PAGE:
Northern England is not much like southern California, which is perhaps why Mr Hockney moved. I know which I prefer: Bradford enjoys a far greater diversity of history, culture and architecture. What is more, the people are nicer and not so weird.
You do not need a six-litre Ford Thunderbird to explore the metropolitan borough; a pounds 2.30 Day Rover does nicely, giving unlimited travel on buses and trains across West Yorkshire. One bus from Bradford centre wanders off through pretty Bronte country to Haworth, but the trains are more intriguing. They clatter through a cross-section of British industrial archaeology: from Victorian mills (dark, Satanic) to the tower of City Hall - a flamboyant, angelic, meticulous copy of the Palazzo Vecchio in Florence. The Wool Exchange, not to be outdone, is Venetian Gothic.
Colour has long been an important issue in Bradford, especially to the Society of Dyers and Colourists, and the Colour Museum addresses questions such as why we do not like blue food; the reason given, fear of mould, is vividly illustrated by a plate of meat and blue veg.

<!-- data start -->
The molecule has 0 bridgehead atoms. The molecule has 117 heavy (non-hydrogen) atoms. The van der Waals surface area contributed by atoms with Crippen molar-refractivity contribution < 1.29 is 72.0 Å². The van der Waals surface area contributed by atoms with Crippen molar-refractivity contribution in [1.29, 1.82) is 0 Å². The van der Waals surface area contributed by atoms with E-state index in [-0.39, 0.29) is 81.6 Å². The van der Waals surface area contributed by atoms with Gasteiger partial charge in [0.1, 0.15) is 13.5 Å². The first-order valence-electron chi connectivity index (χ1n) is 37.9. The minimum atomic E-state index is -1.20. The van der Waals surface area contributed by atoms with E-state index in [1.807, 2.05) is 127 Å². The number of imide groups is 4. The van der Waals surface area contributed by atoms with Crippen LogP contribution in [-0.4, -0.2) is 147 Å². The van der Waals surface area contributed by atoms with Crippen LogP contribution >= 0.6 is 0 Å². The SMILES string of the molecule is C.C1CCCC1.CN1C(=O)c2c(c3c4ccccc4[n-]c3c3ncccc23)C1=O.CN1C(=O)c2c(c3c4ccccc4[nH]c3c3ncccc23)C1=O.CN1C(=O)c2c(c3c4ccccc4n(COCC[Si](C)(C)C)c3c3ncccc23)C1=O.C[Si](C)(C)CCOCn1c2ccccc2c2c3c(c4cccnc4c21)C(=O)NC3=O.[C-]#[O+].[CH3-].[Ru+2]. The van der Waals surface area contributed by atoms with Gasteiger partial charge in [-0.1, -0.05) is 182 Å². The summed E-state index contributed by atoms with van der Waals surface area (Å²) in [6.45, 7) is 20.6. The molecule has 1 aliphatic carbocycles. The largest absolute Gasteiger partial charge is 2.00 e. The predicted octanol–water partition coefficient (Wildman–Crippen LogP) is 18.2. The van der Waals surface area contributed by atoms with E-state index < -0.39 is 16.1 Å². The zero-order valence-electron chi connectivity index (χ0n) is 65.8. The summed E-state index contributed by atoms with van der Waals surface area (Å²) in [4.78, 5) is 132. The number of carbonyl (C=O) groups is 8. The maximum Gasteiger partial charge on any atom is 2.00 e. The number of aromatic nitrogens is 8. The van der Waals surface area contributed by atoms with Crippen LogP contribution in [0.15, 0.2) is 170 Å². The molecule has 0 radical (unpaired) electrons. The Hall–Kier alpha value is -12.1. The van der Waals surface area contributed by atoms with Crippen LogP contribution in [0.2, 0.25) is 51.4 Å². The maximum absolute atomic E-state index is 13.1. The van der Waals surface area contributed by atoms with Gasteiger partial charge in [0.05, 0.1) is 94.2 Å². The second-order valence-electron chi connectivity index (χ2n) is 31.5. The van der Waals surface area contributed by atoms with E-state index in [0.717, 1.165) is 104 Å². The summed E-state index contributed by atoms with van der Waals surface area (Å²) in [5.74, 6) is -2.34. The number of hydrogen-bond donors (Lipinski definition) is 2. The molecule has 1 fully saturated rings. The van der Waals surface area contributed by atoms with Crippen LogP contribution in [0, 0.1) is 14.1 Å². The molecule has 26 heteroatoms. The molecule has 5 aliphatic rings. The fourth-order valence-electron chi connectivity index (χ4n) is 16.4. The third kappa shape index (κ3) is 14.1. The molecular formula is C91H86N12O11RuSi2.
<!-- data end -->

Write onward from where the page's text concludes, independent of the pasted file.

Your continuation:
Technicolor lunches aside, Bradford is a terrific place to eat. Britain's best range of Pakistani and Kashmiri food is complemented by sturdy Yorkshire pies, black pudding and mushy peas. The only indigestible thing about the National Museum of Photography, Film and Television is the length of its name. This huge complex traces images from the first blurred photographs to the technique of colour-separation overlay, where objects can be placed on an unrelated background. The museum may lose its supremacy as the biggest draw this side of the Pennines in a fortnight's time, with the opening of Transperience - the West Yorkshire Discovery Park (to be comprehensively reviewed in these pages on 1 July).
Of course, Bradford is not a picture of total perfection. Just as Los Angeles's heart is shredded by freeways, so the city centre is fragmented by an Escheresque network of dual carriageways. But a battle across four lanes of traffic is worthwhile to see the William Morris stained-glass windows in the city's cathedral.
These days, art has the upper hand over industry in Bradford. Sir Titus Salt's mill, the centrepiece of Saltaire, now envelopes the 1853 Gallery, devoted to the work of local boy David Hockney.
It is not at all like the J Paul Getty Museum in Malibu - it is better.Reuse content